Just War Theory: Fighting with one hand bound, not both

Ever since Israel entered Gaza it has been lectured about the need to avoid civilian casualties against an enemy whose defensive strategy is hiding behind them

By: /
6 May, 2024
Israel Defense Forces personnel engage in urban warfare against Hamas terrorist cells following the October 7 Hamas attack on Israel.  Image: Wikimedia Commons IDF Spokesperson's Unit
Jack Cunningham
By: Jack Cunningham
Program Coordinator, Bill Graham Centre for Contemporary International History

On November 14 of last year, Prime Minister Justin Trudeau spoke about the conflict in Gaza, “Even wars have rules”, he noted, adding “all innocent life is equal in worth – Israeli and Palestinian.” He urged Israel to conduct the war with “maximum restraint” and remarked “the world is witnessing this killing of women, of children, of babies.”

Trudeau is not alone in pointing to what he sees as excessive civilian casualties. But too often that debate is conducted without sufficient clarity and precision. The reality is infinitely more complex than much public commentary, and probably far more private conversation, assumes.

Some concepts seem straightforward enough. Just War Theory has long incorporated the concepts of “proportionality” and “discrimination.” The first requires that the force employed be proportionate to the military objective sought, the second that legitimate and illegitimate targets be distinguished. As Michael Walzer has written, it follows that belligerent parties owe a “duty of care” towards innocent civilians at risk of injury or death in military operations.

Like much foundational thinking in the just war tradition, the concepts of proportionality and discrimination originated under conditions where war was conducted by armies readily separable from civilian populations, and rarely affected civilian lives. But their application in particular contemporary cases has to reflect the character of modern warfare.

It is a commonplace of military history that modern wars entail the mobilization of whole societies and economies. And militaries are profoundly dependent, for personnel, supplies, and more, on what Barry Buzan calls their “support networks.” These networks can extend very far, and in cases of failed states or intra-state wars, the distinction between combatant and civilian can become meaningless.

To apply just war principles to contemporary conflicts like the current situation in Gaza, it is less accurate to think of civilians and soldiers as two unmistakably distinct categories. Rather they should be viewed as points along a spectrum, running from actual fighters, to those who plan and abet their operations, those who willingly work in munitions factories, the political supporters of the hostile regime, those who reluctantly acquiesce in its rule, and, at the other end of the spectrum, those, like children and the mentally incompetent, who cannot be held accountable for what may be done in their name.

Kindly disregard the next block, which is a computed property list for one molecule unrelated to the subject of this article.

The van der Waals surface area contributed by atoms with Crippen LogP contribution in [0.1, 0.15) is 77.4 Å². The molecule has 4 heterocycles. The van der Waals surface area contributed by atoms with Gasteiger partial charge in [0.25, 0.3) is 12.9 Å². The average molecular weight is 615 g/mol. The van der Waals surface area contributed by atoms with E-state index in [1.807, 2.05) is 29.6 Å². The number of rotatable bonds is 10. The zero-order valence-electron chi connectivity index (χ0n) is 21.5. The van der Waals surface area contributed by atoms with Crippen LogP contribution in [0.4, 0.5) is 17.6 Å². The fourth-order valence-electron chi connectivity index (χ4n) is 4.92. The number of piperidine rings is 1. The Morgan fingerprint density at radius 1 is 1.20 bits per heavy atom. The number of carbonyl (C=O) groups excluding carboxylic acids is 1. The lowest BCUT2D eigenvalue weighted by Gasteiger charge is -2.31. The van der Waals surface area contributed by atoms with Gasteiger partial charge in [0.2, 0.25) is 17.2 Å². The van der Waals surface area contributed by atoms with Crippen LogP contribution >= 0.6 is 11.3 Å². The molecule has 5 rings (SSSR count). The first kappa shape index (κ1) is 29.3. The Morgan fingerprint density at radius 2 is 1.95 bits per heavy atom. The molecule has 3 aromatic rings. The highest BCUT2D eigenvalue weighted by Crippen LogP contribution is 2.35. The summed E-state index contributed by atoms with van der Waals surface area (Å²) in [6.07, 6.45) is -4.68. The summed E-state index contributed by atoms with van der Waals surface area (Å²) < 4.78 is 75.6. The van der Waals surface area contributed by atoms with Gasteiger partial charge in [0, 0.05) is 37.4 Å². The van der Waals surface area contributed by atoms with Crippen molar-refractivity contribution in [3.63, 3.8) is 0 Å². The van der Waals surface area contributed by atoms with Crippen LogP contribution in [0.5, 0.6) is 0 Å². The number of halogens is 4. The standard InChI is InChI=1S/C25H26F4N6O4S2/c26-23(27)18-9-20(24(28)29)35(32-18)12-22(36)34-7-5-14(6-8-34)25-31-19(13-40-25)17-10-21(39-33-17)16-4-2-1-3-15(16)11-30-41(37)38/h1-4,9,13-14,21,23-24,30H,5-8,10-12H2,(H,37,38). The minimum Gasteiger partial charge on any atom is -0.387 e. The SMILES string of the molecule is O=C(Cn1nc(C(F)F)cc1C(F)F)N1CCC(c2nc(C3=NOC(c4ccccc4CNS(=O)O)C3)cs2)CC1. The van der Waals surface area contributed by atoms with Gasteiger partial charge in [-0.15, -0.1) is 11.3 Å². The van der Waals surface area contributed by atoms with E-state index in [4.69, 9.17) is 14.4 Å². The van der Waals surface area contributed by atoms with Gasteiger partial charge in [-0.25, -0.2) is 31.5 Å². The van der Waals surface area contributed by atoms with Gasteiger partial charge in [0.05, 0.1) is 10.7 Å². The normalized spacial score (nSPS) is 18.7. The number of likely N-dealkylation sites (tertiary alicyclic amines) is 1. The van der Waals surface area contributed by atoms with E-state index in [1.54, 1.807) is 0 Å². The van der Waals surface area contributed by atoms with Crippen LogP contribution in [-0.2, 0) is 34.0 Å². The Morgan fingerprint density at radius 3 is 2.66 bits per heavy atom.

Buzan seems to go so far as to accept the actual targeting of civilians as legitimate, on the grounds that “people get the government they deserve”, and that even refraining from active opposition to an odious regime entails some responsibility for its actions, including its crimes of aggression.

But a sufficiently nuanced analysis would accept degrees of deserves, of moral proximity to the actual combatant, and hence of immunity from attack. But if complete innocence is rare, so too is complete immunity.

In the case of Gaza, complete innocence would seem to be relatively uncommon. While Hamas seized military control of Gaza in 2007, the previous year the Islamist movement had prevailed in Palestinian Legislative elections against the more secular Fatah. And as historian Benny Morris has argued, not only were its more overt antisemitism and rejection of Israel’s existence tolerable to the Palestinian electorate, they were actual advantages.

Moreover, current polling data gathered after October 7 still indicates very high levels of Palestinian support for Hamas, putting the lie to the comforting illusion, cherished by Trudeau among others, that “Hamas does not represent the Palestinian people”. It clearly speaks for all too many of them, so they incur some accountability for its atrocities.

However, it would go too far to conclude that this justifies deliberate targeting of Palestinian civilians, or that everyone in Gaza is “fair game” for the Israeli Defence Forces (IDF). The central question then, is how far a combatant must be constrained in waging a just war? At least since the Battle of Stalingrad, it has been clear that combat in built-up urban areas generates high civilian casualties. 

In the 1999 Kosovo War, targets of military value were dropped from lists of approved targets because the anticipated harm to civilians was deemed too high. Still, President Bill Clinton acknowledged that there were civilian deaths, as there unavoidably are in war. Hamas cruelly exploits this fact by embedding its military assets in schools, hospitals, mosques, private residences, and alongside infrastructure like water mains and power plants, on which civilians depend.